Master of Global Law (MGlobL)
Global law encompasses not just international law, but an approach to law that is transnational in scope, taking in the domestic laws of different countries, and integrating an understanding of domestic regimes within the broader context of international laws, instruments and institutions.
Sydney Law School's new Master of Global Law provides a uniquely flexible pathway to a global legal or business career. The first program of its kind in Australia, candidates enrolled in the Master of Global Law gain a transnational understanding of law through the requirement to enrol in units in international law, comparative and foreign law, and domestic (Australian) law. With around 125 units of study offered in any given year, this flexible structure allows candidates to specialise in their preferred topic areas, while becoming familiar with forms of regulation and the substantive laws of different legal systems, and preparing for legal and business careers that are transnational and extend beyond Australia's borders. This program is targeted to applicants from a legal, business and/or relevant professional background. Other applicants will be considered, based on the relevance of their prior field of study, the level of merit of their prior degree, and relevant professional experience.
Applications are still open. However, some units may have restricted class size and compulsory units may run early in the semester. It is strongly recommended that applicants submit their application on time to avoid disappointment. Please contact the Postgraduate Team for further details
Student Administration Enquiries
Applicants are required to have completed a Bachelor's degree or equivalent tertiary qualification at a level of merit sufficient for the program of study. The degree need not be in law.
The Master of Global Law (MGlobL) requires the completion of 48 credit points, equivalent to eight units of study. Most of the units offered for credit towards the degree carry a value of six credit points each. Students may choose from the entire range of relevant units on offer, but are required to choose a minimum of one unit from each of the following groupings:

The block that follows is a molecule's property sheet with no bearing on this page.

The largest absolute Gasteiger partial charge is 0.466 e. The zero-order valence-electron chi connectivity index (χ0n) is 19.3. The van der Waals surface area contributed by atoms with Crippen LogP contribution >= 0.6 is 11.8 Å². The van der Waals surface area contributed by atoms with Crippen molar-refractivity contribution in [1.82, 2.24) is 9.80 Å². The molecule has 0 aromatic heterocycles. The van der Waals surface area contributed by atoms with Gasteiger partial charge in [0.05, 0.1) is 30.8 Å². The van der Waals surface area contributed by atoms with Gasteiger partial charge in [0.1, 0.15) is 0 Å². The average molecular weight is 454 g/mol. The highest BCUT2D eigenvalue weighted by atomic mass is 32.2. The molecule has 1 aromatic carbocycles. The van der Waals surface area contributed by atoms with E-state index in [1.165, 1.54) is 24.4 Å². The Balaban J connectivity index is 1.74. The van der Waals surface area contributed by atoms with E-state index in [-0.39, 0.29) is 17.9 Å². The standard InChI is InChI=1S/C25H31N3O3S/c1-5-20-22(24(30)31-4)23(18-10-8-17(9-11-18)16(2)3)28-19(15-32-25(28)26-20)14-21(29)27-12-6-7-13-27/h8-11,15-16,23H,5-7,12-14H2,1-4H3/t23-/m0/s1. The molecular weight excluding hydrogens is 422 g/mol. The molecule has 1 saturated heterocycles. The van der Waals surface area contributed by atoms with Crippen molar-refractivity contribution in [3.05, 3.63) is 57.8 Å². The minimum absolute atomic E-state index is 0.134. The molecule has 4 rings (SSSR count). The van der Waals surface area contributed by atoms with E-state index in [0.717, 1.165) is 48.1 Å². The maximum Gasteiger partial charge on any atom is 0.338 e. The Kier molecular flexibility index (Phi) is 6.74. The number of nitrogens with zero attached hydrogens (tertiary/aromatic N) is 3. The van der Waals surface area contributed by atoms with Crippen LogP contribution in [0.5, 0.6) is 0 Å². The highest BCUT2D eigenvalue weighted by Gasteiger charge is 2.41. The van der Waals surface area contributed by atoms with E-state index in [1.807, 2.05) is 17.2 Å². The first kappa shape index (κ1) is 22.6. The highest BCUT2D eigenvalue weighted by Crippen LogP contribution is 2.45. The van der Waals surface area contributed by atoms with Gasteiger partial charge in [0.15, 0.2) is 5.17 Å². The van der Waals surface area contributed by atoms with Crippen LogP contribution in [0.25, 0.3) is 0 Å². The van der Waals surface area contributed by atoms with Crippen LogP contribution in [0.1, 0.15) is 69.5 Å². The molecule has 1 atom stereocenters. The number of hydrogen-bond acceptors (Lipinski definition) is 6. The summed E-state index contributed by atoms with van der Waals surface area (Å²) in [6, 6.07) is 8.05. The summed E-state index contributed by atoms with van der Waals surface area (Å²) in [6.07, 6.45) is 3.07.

Each unit of study involves 26 contact hours. Units are offered on a semester length basis or intensive basis. Semester length units are taught once a week over 13 weeks on either a Monday, Tuesday, Wednesday or Thursday evening between 6pm and 8pm. Intensive units of study condense the 26 hours over a period of four to five days which may be consecutive or spaced across the teaching semester. For example, an intensive unit may be taught between 9am and 5pm over two consecutive days during one week, followed by a further two consecutive days of lectures in a fortnight's time. All classes are held in the New Law School Building or in the old Law School Building in Phillip St, Sydney.
|ATTENDANCE||CREDIT POINTS(CP) PER SEMESTER||MAXIMUM
(from first enrolment)
|FULL-TIME||18-24 CP||6 YEARS*|
|PART-TIME||max 12 CP||6 YEARS*|
Units of study
Please note: some units of study may have pre-requisite requirements or prohibition guidelines and may not be available to those without a law degree. Please check with the Sydney Law School directly if in doubt.
Compulsory Units of Study (2014)
|Candidates must either have completed or be concurrently enrolled in the compulsory unit(s) of study prior to undertaking the elective units of study|
|Legal Reasoning & The Common Law System*|
Elective units of study
Candidates must complete a minimum of one unit of study from each of the three groupings:
Jurisprudence Unit of Study
Candidates may also enrol in up to 12 credit points of study from units offered in the Master of Jurisrprudence (MJur)
|Jurisprudence Unit of Study (2014)|
|Freedom of Speech|
|Functional Analysis of Law and Social Control|
|Philosophy of Law|
|Theories of the Judiciary|
|Precedent, Interpretation and Probability|
|Theories of Law|
To assist candidates with selection of taxation law unit options, please consult with the Taxation Program Co-ordinator.
Independent Research Project
Independent Research Project - closing date 30 September (Semester 1) and 30 April (Semester 2)